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Jim Hannan Passes Away

Former MLB pitcher Jim Hannan has passed away at 85, according to an announcement from the Major League Baseball Players Alumni Association.

A Jersey City native, Hannan attended Notre Dame before entering the professional ranks in 1961. The right-hander spent one year in the Red Sox system. He was drafted by the Washington Senators the following winter — in the early years of the draft, teams could select a player who had spent one year in another team’s farm system — and jumped to the majors the ensuing season. The 6’3″ right-hander would spend the bulk of his career in Washington.

Working in a flexible swing role, Hannan pitched parts of nine seasons with the Senators. He posted a career-low 3.01 ERA over 140 1/3 innings in 1968 and logged a personal-high 158 1/3 frames during the ’69 campaign. While the late 60s skewed very favorably to pitching, that’s solid production. Hannan won 10 games on a Senators team that finished 65-96 in 1968.

During the 1970-71 offseason, the Senators included him as part of a four-player return to the Tigers for two-time Cy Young winner Denny McLain. Detroit flipped him to the Brewers after just seven appearances. Hannan finished his playing days with 21 appearances in Milwaukee. He hung up his spikes with a 3.88 ERA over 822 big league innings. He struck out 438 hitters and won 41 games.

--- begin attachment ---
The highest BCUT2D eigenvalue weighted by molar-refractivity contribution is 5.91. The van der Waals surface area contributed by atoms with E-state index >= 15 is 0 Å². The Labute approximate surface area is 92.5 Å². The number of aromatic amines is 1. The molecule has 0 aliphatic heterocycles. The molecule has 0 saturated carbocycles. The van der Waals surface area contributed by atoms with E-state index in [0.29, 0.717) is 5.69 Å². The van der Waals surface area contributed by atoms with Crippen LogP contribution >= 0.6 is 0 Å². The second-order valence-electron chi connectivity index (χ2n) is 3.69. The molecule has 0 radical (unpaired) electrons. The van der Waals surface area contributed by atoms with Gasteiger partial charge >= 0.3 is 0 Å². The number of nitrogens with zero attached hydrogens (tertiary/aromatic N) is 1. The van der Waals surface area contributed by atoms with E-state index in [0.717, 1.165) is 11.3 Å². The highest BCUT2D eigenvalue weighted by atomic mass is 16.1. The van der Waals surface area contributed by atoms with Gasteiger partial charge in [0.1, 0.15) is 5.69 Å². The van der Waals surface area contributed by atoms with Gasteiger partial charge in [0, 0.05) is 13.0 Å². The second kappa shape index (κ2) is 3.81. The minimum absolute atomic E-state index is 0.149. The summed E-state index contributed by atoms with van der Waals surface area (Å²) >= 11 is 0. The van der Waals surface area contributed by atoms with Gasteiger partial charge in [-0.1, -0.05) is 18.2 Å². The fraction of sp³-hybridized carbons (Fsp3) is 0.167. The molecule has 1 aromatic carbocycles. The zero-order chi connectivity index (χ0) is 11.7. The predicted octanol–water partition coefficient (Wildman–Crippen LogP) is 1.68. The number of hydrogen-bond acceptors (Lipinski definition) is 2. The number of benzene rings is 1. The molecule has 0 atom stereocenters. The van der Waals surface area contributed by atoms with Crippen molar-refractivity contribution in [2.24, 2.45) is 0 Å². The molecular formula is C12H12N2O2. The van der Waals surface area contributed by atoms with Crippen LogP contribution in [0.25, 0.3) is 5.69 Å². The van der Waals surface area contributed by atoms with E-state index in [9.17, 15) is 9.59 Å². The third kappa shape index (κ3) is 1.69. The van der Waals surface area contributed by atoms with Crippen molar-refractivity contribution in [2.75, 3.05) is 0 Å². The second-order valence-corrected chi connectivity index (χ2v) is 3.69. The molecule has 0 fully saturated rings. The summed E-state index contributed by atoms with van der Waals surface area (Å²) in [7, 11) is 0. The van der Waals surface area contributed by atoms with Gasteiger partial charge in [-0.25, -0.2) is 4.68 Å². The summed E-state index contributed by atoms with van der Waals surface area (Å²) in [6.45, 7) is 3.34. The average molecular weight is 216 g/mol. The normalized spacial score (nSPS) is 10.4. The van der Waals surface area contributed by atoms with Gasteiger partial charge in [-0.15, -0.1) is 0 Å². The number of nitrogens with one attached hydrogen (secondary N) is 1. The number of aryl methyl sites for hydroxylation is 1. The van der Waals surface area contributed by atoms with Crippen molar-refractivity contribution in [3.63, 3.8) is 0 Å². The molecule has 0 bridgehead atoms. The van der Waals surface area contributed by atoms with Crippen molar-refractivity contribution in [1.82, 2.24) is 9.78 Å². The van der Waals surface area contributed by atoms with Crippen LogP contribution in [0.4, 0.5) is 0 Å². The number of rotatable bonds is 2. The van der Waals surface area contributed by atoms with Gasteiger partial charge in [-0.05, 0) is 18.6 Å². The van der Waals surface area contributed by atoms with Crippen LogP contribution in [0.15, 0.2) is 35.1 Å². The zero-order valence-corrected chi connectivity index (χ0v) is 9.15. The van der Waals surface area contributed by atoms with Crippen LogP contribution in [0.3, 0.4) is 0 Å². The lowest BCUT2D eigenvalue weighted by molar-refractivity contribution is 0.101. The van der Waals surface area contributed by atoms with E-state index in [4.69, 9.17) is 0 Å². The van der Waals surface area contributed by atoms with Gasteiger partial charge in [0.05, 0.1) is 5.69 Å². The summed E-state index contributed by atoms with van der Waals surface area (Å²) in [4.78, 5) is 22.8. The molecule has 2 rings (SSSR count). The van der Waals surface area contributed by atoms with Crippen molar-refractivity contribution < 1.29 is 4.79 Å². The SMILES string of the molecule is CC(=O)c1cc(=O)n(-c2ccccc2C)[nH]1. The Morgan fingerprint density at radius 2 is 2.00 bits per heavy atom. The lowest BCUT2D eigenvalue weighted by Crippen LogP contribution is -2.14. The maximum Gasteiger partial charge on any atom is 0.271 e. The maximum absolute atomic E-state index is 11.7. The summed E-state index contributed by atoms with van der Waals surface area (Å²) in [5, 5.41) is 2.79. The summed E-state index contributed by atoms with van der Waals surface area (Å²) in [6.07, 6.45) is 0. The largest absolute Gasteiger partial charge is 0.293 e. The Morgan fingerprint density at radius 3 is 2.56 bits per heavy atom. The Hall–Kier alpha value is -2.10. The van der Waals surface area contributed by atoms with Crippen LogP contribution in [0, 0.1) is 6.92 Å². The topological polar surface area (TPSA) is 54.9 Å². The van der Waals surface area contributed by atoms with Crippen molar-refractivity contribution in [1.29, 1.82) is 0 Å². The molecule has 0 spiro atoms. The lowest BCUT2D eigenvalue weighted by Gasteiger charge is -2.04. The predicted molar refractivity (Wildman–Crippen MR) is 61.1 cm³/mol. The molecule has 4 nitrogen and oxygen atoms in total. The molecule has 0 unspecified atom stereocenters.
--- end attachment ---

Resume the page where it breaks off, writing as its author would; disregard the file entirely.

Hannan remained in the game long after his 10-year playing career came to an end. He helped found the MLB Players Alumni Association in 1982 and served as the organization’s first president. He held that role until 1986. Hannan remained involved with the MLBPAA long past that stint, serving as its chairman of the board from 1996 until this year.

Our Alumni Association owes its existence and current status to Jim Hannan and his impact,” MLBPAA CEO Dan Foster said in a statement. “Since 1982, Jim has championed former players and the MLBPAA will continue to advocate for our players and uphold the integrity of the game on behalf of Jim and our founding members. The history of our organization is inseparable from Jim and his everlasting influence. His presence will be greatly missed, and our thoughts are with his wife Carol and children Coleen, Heather, Jimmy and Erin.

MLBTR joins the MLBPAA and others around the game in sending our condolences to Hannan’s family, friends, loved ones and former teammates and colleagues.


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